Early flight wing blur tests.

I had been trying to sort out the Birds in Hats flight wing problem for a very long time. I made a decision about 5 years ago to drop any notion of imitating the real movement of bird wings in flight. Instead I wanted an impression of how their wings look to my eyes in life with a motion blur.

I tried many different materials to simulate the effect finally settling on natural cotton glued to flight wing shadow shapes attached to brass rods that can be rolled between thumb and fingers to rotate into a suggestion of flight.

Later they evolved into having splayed paper feather shapes in a dual-ended wing set idea. I used a spiral cradle in the bodies to allow me to (hopefully) inset the flight wings when they are up in the air and to remove them from place to add the still or closed wings when the Birds will be resting on Answer Tree's branches. There will be some body movement so will have to see how it looks and work around any flaws.

video
Above is a brief clip of the finished pink and orange Bird's flight wings in action, so get what I'm going for during filming.

Finally, the hand mirror prop for their scene was wired with a small loop on the far end so it could attach to the still wing pin and support its own weight when used by the Birds to verify how charming they look. I hope to get some beak-and-leg mirror swiping action into the scene as well.

Tuesday, July 05, 2016

Bug Me a Little!



Wanted to test Jeff Gatesman's instructions* to me while it was still fresh in my mind. Took the week to put final pre-shot touches to the bug party, set up the camera on Dick Kaneshiro's Smooth Mover, used a small LED as a moving keylight and started getting a feel for how the bug puppets would like to move.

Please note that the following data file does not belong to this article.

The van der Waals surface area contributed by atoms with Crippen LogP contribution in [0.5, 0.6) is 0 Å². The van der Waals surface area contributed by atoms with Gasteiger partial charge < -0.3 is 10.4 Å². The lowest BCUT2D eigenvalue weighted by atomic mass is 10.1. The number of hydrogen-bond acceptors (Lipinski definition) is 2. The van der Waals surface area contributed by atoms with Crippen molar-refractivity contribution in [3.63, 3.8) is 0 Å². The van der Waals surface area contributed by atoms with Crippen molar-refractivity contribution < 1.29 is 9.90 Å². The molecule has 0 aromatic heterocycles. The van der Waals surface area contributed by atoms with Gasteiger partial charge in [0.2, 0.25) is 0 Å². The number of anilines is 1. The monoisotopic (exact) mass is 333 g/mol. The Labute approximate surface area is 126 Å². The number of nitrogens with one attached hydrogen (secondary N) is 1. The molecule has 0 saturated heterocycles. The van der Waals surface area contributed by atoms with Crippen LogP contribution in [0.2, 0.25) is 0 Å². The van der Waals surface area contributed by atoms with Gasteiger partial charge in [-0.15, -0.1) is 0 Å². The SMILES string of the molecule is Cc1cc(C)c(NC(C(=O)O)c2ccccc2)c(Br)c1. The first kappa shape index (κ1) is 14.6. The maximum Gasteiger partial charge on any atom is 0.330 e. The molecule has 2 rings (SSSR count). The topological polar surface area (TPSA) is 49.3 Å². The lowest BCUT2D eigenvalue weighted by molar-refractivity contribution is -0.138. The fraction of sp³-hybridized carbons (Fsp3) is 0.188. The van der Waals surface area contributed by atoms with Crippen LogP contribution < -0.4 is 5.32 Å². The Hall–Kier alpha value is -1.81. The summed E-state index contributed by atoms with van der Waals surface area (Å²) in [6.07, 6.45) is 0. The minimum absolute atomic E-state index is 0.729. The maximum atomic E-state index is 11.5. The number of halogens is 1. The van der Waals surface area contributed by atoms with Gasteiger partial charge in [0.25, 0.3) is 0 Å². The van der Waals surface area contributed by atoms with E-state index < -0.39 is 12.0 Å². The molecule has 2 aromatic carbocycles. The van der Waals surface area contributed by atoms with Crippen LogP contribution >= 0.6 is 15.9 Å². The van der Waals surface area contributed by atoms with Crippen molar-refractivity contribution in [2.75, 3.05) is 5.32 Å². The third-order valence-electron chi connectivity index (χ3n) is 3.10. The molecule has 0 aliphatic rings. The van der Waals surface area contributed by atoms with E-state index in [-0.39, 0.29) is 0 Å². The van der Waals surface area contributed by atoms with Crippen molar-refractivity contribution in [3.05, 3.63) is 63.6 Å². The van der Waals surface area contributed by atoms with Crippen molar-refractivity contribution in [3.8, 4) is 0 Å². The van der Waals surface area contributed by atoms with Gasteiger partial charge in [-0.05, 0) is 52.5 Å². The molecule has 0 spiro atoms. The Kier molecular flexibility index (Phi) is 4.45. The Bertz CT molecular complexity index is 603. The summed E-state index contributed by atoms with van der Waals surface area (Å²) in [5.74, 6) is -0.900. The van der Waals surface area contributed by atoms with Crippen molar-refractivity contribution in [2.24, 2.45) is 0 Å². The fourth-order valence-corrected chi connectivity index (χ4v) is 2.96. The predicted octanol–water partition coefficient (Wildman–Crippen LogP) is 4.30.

They are NOT fully fledged stop motion puppets and are not meant to be. The whole bug party sequence is meant as an appetizer for other more meaningful scenes with main characters. And in the clip, I just fiddled with no video assist, no preview, no Lunchbox, no onion skin software, just the camera. I didn't measure the pan and am using the random key light to add an atmosphere layer to the scene.

I've crammed myself in this room with the full main set up and the foreground pieces for the bug party for over a year in an attempt to force me to start to shoot. Didn't work at all. And ironically, I might move the bug party set component to another table so I can get further back. The test above is too close up. I'd like the viewer further back as if peeking at the goings on. Plus, I think it will look more interesting/convincing if these little puppets are just animated without a lot of detail. It's all in the concept in this case.

Tomorrow I'd like to show you the set up and how it finally got down to brass tacks.
All I can say is. It was so much FUN FUN FUN!... we're off to the races.
Jeff's instructions worked flawlessly and I understood everything. I even used Adobe Premiere Pro for the first time and found it the easiest editing software I used yet. Even easier than using the newish Photoshop animation features that I thought might be better for me.

 Pure gold.

*I have shared Jeff's suggested workflow with you, fellow animators, in the Underground for those who may like to check the approach out for themselves.


Thursday, June 16, 2016

Halfland's Fairy God-Brother: Jeff Gatesman

Can you tell how warm and sincere this individual is? How about how fully-loaded with professional
filmmaking know-how he is? Jeff Gatesman, Director of Photography, newly met, talent to spare.
I see wings of kindness on this artist with an eye for capturing emotional imagery.
After a conversation on the beach Easter Sunday, my friend Riayn asked some industry-pro friends of hers if they knew of anyone who knew stop motion in LA. One of them asked another of them, who then suggested Jeff because of his experience in shooting a children's web series that involved a mix of live action/cgi/stop motion. I can't thank the whole chain of people enough for the perfect suggestion.

Part of my delay in actually shooting Halfland scenes was a.) my love and comfort with fabricating puppets/sets/props, b.) my assumption(s) over what software I would have to learn to use to assemble frames and make a majority of edits with.

Jeff, within 10 minutes of discussing my animation workflow, had blown all of my "facts" out the nearest window and blown my mind with his wholly different approach.